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Survey: What would make employees return to the office?

Whether you prefer your Monday to Friday in the office, at home, or somewhere in between, the great workplace debate around attendance that intensified during the COVID-19 pandemic still rages on.

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Survey: What would make employees return to the office?


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Whether you prefer your Monday to Friday in the office, at home, or somewhere in between, the great workplace debate around attendance that intensified during the COVID-19 pandemic still rages on.

Earlier this year, we found that fully remote jobs have decreased by a quarter since 2021, with eight in 10 worried about their organization mandating their return to the office (RTO). Whether utilizing office space or developing closer collaboration between teams, CEOs have their reasons for bringing people together for work.

But increasingly, it seems businesses are going to greater lengths to entice employees into the office. A KPMG survey of 1,325 CEOs found that 87% are willing to reward staff who make the effort with favorable assignments, raises, and promotions.

But what exactly will the workforce need to ditch remote working and return to the office? To find out, Ringover has surveyed 1,038 U.S. adults who currently or until recently worked as remote employees about their experiences of RTO mandates, and what they would need to meet their bosses' demands.

Key findings

  • Just 3.7% of people would be unwilling to accept their employers' RTO policy irrespective of offers or perks
  • Eight out of 10 employees would be encouraged back to the office if their commute was paid for by their organization.
  • An average pay rise of $7,500 annually will make most people (48%) return to the office
  • Majority of remote workers (77.6%) expect a pay increase of some sort but 67.4% would be willing to quit in order to negotiate a deal
  • More than two-thirds of people (68.1%) said that their employer has implemented an RTO policy where attendance is mandatory or heavily encouraged by management.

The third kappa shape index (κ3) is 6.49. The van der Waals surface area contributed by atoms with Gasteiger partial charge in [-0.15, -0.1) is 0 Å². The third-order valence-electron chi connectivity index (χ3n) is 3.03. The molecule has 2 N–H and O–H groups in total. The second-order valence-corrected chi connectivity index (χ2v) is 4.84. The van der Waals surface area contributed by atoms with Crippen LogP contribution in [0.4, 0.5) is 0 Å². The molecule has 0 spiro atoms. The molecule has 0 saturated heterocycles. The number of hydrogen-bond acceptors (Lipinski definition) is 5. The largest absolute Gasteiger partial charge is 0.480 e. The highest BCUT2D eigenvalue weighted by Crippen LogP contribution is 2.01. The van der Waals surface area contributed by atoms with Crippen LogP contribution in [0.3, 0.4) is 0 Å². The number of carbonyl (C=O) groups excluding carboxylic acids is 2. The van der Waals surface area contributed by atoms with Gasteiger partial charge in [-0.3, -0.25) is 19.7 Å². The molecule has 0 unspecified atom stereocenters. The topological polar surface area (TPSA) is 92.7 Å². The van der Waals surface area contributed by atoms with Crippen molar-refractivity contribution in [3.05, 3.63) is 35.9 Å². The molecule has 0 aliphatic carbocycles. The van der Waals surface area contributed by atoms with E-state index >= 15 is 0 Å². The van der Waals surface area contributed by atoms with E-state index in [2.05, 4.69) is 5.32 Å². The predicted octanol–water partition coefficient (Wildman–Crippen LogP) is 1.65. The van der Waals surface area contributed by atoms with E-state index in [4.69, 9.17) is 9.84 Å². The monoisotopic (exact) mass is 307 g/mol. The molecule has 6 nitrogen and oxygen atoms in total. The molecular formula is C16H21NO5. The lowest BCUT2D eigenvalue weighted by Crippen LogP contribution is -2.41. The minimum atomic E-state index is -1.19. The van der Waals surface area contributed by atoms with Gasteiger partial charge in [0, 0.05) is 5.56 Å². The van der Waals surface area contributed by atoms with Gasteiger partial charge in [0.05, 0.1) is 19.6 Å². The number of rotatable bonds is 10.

• Seven in 10 (71.6%) workers are willing to attend the office twice or three times per week, closely aligning with their employers' RTO policies.

How common are RTO mandates in 2024?

Before we look into the needs of employees when it comes to returning to work, it’s important to understand the landscape of return-to-office (RTO) policies in the current climate. 77% of Fortune 100 companies have adopted a return to the office since 2021, with most staff in for three days per week.

If you have faced a Return to Office mandate, was it optional or mandatory?

Our research shows that around three in 10 workers (29.8%) have been subjected to a mandatory RTO policy, with a further four in 10 (38.3%) saying that the policy was “heavily encouraged.”

In the U.S., around 22 million people continue working remotely in 2023, according to the Pew Research Center. While almost 40% of jobs can be performed without attending an office–thanks in part to technology like business phone systems–our research shows that around a third of people still work from home.

What would make people return to the office?

96.3% of employees would return to the office but want a change before they do

For 3.7% of remote working employees, no amount of salary increase or in-office perks are enough to convince them of a return to the office. However, for the remaining 96.3% who see a middle-ground, there are various conditions and offers they'd look for in order to make an RTO mandate more palatable.

Naturally, the most obvious challenge with any RTO policy for workers is the daily commute. For the average American, this is around 27 minutes, and many U.S. cities have seen a reduction in commute times in the remote work era.

However, the remote worker would argue that this is a precious extra hour of their day which remains theirs, and that longer commutes can disrupt a work-life balance, leading to burnout.

Our survey shows that commutes remain a major sticking point for workers. 83% of respondents said that they would be willing to return to the office if their organization paid for their commute.

While businesses do subsidize commuter expenses with company cars and other policies, the average American now spends $8,466 per year on trips to the office, up from $6,500 annually in 2019. From this analysis, it seems staff wish their organization would go further.